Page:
Jill: I grew up near Gerry’s hometown (Sioux Falls, SD) and concerns about his maturity and entitled behavior are widespread. This is doubly the case for someone who was supposed to be a team leader and captain. Are we judging him a bit harshly because Midwesterners expect “awww shucks” humbleness? Possibly. Much like Brian mentioned below, I wonder how he will handle being a little fish for the first time. Also, please don’t google Melvin Gordon, jet sweep, or anything to do with Nebraska v Wisconsin while Bo Pelini was our coach. Please.
4) Are you surprised where he was drafted? Higher or lower than expected? Just right?
Brian: I’m kinda surprised he went on Saturday, but after what I mentioned above in the weakness column, it’s not a surprise. I’m sure that Gerry is invested in football & will be 110% in mini-camps and training camp, however I do wonder if he’ll have the gumption to stay on that track if he’s not in line to start or be a contributor right away. If he’s practice squad material or needs to stick out in Special Teams, will he still have the same hunger? He is going from main man on campus to the lowest rung on the ladder, and I hope he’s learned that he’ll have to work hard to climb it.
Jill: He went about where I expected. He doesn’t project as an every down defender. He is going to have to do the grunt work on special teams and carve out a role in sub-packages to see the field. That’s about right for a 5th rounder.
Mike: Lower than what I expected; I thought he was a day two guy personally. But I’m probably also guilty of looking at him with Big Red-colored glasses.
5) How do you see his NFL career playing out since the Eagles are moving him to linebacker?
Jon: I can see Gerry doing what it takes to get on the field, even if it’s special teams. He does have a fair amount of grit about him, and it’ll be interesting to see how he responds to yet another coaching staff. He won’t be an every-down kind of guy, but I can see him sticking around for several years as a situational linebacker, as long as he’s not required to get outside,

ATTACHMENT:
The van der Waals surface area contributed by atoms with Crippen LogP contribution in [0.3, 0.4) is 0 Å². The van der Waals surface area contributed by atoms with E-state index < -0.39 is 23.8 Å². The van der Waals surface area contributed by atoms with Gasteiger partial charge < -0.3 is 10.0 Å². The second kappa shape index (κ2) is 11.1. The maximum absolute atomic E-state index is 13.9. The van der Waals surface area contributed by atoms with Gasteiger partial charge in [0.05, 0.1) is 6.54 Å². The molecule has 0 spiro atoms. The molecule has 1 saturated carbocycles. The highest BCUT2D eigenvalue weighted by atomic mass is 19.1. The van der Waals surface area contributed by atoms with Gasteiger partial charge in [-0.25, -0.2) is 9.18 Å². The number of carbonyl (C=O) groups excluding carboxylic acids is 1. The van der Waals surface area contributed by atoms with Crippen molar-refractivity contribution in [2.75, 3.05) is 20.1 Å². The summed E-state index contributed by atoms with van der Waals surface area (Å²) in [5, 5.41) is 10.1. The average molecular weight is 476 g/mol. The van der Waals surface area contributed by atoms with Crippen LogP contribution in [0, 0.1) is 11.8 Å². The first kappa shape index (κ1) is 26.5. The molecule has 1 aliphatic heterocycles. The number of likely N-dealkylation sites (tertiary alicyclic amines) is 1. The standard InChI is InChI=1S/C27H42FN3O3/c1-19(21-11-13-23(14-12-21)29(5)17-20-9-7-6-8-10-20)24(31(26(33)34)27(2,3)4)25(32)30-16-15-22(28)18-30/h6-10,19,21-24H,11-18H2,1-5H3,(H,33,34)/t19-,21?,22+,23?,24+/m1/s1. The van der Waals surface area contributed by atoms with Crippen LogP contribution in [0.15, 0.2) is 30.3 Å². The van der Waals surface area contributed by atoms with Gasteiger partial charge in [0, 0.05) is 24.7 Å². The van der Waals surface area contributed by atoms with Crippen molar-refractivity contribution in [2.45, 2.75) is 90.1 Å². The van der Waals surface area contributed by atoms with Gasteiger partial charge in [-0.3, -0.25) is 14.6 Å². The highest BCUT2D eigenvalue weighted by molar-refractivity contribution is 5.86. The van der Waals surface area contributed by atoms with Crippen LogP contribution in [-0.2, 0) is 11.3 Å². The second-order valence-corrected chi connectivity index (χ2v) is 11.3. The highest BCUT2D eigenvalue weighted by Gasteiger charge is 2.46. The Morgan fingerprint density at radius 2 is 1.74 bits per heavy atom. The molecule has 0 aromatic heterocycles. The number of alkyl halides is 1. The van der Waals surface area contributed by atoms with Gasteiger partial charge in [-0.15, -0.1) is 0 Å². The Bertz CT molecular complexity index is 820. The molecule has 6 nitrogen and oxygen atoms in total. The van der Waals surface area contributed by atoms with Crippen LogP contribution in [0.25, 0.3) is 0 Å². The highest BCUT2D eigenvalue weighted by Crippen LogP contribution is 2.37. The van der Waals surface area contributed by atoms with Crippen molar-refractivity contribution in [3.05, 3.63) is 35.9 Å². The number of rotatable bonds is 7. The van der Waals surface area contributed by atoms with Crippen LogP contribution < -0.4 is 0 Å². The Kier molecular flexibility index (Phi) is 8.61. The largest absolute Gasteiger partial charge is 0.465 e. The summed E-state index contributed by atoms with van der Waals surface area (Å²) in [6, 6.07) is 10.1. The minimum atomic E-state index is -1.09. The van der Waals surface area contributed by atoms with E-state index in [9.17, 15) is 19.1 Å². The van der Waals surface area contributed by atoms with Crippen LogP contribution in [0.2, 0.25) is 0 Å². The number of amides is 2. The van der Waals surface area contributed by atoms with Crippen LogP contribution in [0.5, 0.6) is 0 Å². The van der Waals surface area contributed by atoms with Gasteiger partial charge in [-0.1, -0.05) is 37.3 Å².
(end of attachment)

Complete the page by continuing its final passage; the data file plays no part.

Jill: As you can tell from his targeting history, he’s not afraid of making the hit, so that part of playing linebacker shouldn’t be a problem. He is probably a bit small, but the NFL is full of undersized LBs that are effective if they’re kept clean. If I am right about how his skillset will translate to the NFL, he will have a nice career making life miserable for running backs and kick/punt returners. If he can also play underneath covering TEs in zone, he will only add to his snap count.
Mike: Assuming that the Eagles are looking at him as essentially a nickel, though lined up as an outside linebacker, I think he’s ideally suited for that role.
6) Anything to know about him off the field?
Jon: Other than the foolishness of his academic suspension and his suspension for “violation of team rules” for a game at the beginning of the 2016 season, there’s nothing to indicate that Gerry was a real problem. He won the Tom Osborne Citizenship Award and Brook Berringer Citizenship Award his senior season, and while they tend to give out these rewards as resume builders, they are an indication that he was doing good things off the field.
Jill: We’ve covered some of that above, but as Jon mentioned, he has done some good things too. I don’t think there are any serious red flags. I expect he will put his head down, work hard, and do what he needs to get on the field.
7) Is it “Nathan” or “Nate”?
Mike: I believe Gerry prefers Nathan, judging from his Twitter account. Husker fans got used to calling him Nate as a freshman, and we’ve had a hard time correcting ourselves.